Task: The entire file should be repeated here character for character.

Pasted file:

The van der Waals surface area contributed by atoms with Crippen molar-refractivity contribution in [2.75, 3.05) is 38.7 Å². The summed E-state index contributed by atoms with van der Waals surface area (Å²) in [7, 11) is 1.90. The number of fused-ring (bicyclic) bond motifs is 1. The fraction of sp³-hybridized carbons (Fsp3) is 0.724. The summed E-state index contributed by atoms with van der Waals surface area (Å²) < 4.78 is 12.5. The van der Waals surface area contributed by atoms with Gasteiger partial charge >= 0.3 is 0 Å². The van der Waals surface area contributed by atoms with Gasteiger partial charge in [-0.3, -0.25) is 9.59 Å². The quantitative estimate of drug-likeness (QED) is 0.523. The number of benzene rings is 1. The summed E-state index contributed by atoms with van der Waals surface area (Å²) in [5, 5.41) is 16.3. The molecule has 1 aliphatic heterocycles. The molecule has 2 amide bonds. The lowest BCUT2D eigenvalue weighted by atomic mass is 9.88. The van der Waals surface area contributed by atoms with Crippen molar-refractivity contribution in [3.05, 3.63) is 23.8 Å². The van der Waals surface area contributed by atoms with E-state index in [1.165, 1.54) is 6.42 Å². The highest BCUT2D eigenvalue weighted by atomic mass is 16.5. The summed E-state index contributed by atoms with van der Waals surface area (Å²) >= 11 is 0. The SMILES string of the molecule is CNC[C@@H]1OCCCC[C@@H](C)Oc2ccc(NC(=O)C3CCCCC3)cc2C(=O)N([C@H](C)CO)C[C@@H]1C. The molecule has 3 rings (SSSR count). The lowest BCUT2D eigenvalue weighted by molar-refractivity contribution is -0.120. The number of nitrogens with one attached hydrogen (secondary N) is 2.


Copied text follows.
The van der Waals surface area contributed by atoms with Crippen molar-refractivity contribution in [2.75, 3.05) is 38.7 Å². The summed E-state index contributed by atoms with van der Waals surface area (Å²) in [7, 11) is 1.90. The number of fused-ring (bicyclic) bond motifs is 1. The fraction of sp³-hybridized carbons (Fsp3) is 0.724. The summed E-state index contributed by atoms with van der Waals surface area (Å²) < 4.78 is 12.5. The van der Waals surface area contributed by atoms with Gasteiger partial charge >= 0.3 is 0 Å². The van der Waals surface area contributed by atoms with Gasteiger partial charge in [-0.3, -0.25) is 9.59 Å². The quantitative estimate of drug-likeness (QED) is 0.523. The number of benzene rings is 1. The summed E-state index contributed by atoms with van der Waals surface area (Å²) in [5, 5.41) is 16.3. The molecule has 1 aliphatic heterocycles. The molecule has 2 amide bonds. The lowest BCUT2D eigenvalue weighted by atomic mass is 9.88. The van der Waals surface area contributed by atoms with Crippen molar-refractivity contribution in [3.05, 3.63) is 23.8 Å². The van der Waals surface area contributed by atoms with E-state index in [1.165, 1.54) is 6.42 Å². The highest BCUT2D eigenvalue weighted by atomic mass is 16.5. The summed E-state index contributed by atoms with van der Waals surface area (Å²) >= 11 is 0. The SMILES string of the molecule is CNC[C@@H]1OCCCC[C@@H](C)Oc2ccc(NC(=O)C3CCCCC3)cc2C(=O)N([C@H](C)CO)C[C@@H]1C. The molecule has 3 rings (SSSR count). The lowest BCUT2D eigenvalue weighted by molar-refractivity contribution is -0.120. The number of nitrogens with one attached hydrogen (secondary N) is 2.